Disc 2

What a Nightmare, Charlie Brown (24:20) (First aired February 23, 1978)
After getting Charlie Brown to pull him on a ride and eating a bunch of pizzas, Snoopy dreams what life would be as a cold, hungry arctic sled dog who spends a night in a saloon and then gets tough.
Boasting very little opening and closing dialogue from Charlie Brown, this is a fascinatingly atypical Peanuts special. It includes a song performed by Larry Finlayson that proclaims Snoopy "overly civilized and underly dog-ified."

It's Your First Kiss, Charlie Brown (24:16) (First aired October 24, 1977)
Snoopy officiates a football game in which Peppermint Patty is one team's coach and star player. Placekicker Charlie Brown has trouble with Lucy holding the ball in her typically unhelpful fashion. His mind is elsewhere, anyway, when he learns that he has to escort homecoming queen Heather, the little red-haired girl, to the dance.

You're the Greatest, Charlie Brown (24:22) (First aired March 19, 1979)
When his family decides not to go away on vacation, Charlie Brown signs up for the only open track and field event: the decathlon. After training vigorously with Peppermint Patty, "Chuck" competes against Marcie, Masked Marvel Snoopy, and braggadocious Freddie Fabulous from Freemont. Each event is shown in this athletic special.

Snoopy's Valentine's Day "pawpet" show covers paying audience member Lucy with mud. One of these dogs is not like the others. Snoopy enjoys neither the life of a sled dog nor the company of huskies in his pizza-fueled arctic nightmare.

VIDEO and AUDIO

The six specials are correctly exhibited in their original 1.33:1 "fullscreen" aspect ratios. For the five shows already on DVD, you would assume that Warner would recycle the presentations found on their Remastered Deluxe Editions. Because I'm thorough to a fault, I checked to be sure and was surprised to discover that wasn't always the case.

The colors on Arbor Day, You're the Greatest, and It's Your First Kiss are drastically updated, with this '70s Collection's brighter, richer, more vibrant hues being preferred. The specials here seem to boast bolder lines and cleaner, more solid elements. First Kiss was the most dramatically redone, with its pale, splotchy old look being replaced by bold colors and a clean appearance. The improvement is very unexpected, as the specials' earlier Warner DVDs are just one to two years old and were specifically designated "Remastered" (though all B-sides were clearly less polished there than the title attractions they accompanied).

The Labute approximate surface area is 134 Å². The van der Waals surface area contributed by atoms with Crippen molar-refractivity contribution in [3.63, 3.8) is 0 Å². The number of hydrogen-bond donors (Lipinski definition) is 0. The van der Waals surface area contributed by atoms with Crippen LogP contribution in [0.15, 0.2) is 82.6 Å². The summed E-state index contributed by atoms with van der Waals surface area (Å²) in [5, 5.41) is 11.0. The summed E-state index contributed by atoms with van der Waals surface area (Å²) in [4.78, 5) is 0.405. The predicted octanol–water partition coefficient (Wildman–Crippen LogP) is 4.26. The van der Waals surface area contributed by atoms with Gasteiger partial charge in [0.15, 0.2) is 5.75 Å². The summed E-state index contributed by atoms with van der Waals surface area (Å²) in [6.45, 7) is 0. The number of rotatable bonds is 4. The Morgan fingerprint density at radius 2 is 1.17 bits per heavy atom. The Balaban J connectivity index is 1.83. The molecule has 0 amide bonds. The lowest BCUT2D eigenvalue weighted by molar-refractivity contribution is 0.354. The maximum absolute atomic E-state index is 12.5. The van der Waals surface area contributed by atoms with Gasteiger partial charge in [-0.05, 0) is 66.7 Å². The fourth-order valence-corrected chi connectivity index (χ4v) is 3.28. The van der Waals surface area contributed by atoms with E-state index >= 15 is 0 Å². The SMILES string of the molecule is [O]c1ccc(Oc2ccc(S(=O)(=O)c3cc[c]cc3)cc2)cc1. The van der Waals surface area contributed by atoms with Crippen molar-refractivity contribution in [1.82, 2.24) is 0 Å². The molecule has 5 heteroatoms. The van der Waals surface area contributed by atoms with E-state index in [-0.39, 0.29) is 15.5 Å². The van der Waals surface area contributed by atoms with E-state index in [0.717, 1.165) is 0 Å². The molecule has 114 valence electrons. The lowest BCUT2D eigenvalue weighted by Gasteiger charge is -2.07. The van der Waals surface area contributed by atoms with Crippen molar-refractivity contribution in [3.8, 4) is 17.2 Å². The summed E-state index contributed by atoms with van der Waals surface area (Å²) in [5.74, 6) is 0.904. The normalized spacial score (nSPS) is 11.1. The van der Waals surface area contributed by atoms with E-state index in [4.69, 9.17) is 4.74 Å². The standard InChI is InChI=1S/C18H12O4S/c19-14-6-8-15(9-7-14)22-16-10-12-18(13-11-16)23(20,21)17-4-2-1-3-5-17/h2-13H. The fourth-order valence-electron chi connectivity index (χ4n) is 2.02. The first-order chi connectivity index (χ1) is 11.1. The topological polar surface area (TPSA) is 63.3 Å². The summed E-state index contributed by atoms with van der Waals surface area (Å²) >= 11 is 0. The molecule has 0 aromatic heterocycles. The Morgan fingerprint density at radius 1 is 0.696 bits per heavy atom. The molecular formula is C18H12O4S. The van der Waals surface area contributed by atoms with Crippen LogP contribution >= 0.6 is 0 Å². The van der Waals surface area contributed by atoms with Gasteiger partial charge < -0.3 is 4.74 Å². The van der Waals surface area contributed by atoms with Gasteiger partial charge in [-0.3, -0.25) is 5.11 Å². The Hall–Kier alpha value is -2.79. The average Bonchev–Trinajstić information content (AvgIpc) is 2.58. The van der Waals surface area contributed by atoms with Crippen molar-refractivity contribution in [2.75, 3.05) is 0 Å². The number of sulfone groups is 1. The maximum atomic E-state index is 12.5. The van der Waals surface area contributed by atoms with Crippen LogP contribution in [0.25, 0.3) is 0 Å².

Charlie Brown struggles with the shot put part of his training with Peppermint Patty and Marcie in "You're the Greatest, Charlie Brown." Screencap from 2009's You're a Good Sport, Charlie Brown: Remastered Deluxe Edition DVD. (Click to view full 720 x 480.)Charlie Brown struggles with the shot put part of his training with Peppermint Patty and Marcie in "You're the Greatest, Charlie Brown." Screencap from 2010's Peanuts 1970's Collection, Vol. 2 DVD. (Click to view full 720 x 480.)

Screencap from You're a Good Sport 2009 RDE DVD

Screencap from 1970's Collection V2 DVD

Barely a year after its DVD debut, former "B" special You're the Greatest, Charlie Brown undergoes
slightly modified framing and more noticeable improvement of colors and lines for this '70s Collection.

Good Sport didn't look any different here than it did on the DVD it shared with Greatest. Nor did Be My Valentine when compared to its eponymous DVD release.
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I guess that establishes the trend that the popular specials are remastered for their titular Deluxe Editions, but bonus specials are newly spruced up for these decade collections.

On the whole, picture quality is practically perfect. Two of the specials that were improved still looked a little weaker than the rest; Arbor Day showing some specks, scratches, and the occasional faded or fluctuated color, while Greatest simply features an earthier, downcast look. These minor concerns are about all you can find. The video is clean and vibrant, not overly scrubbed to remove the tiny bit of innate grain, but likely better than these shows have ever looked before.

I have much less to say about the 1.0 monaural soundtracks. They're dated, simple, and not always consistent, but generally fine and presumably true to original broadcasts. Once again, Warner recognizes the series' global appeal with a slew of foreign language dubs and subtitles, although Thai has been dropped from the mix.

Animation of Peanuts characters (including two dancing Snoopys) is laid over this home movie of Charles Schulz at work in his office from the featurette "You're Groovy, Charlie Brown." Peanuts merchandise from over the years is surveyed in the DVD's bonus featurette.

BONUS FEATURES, MENUS and PACKAGING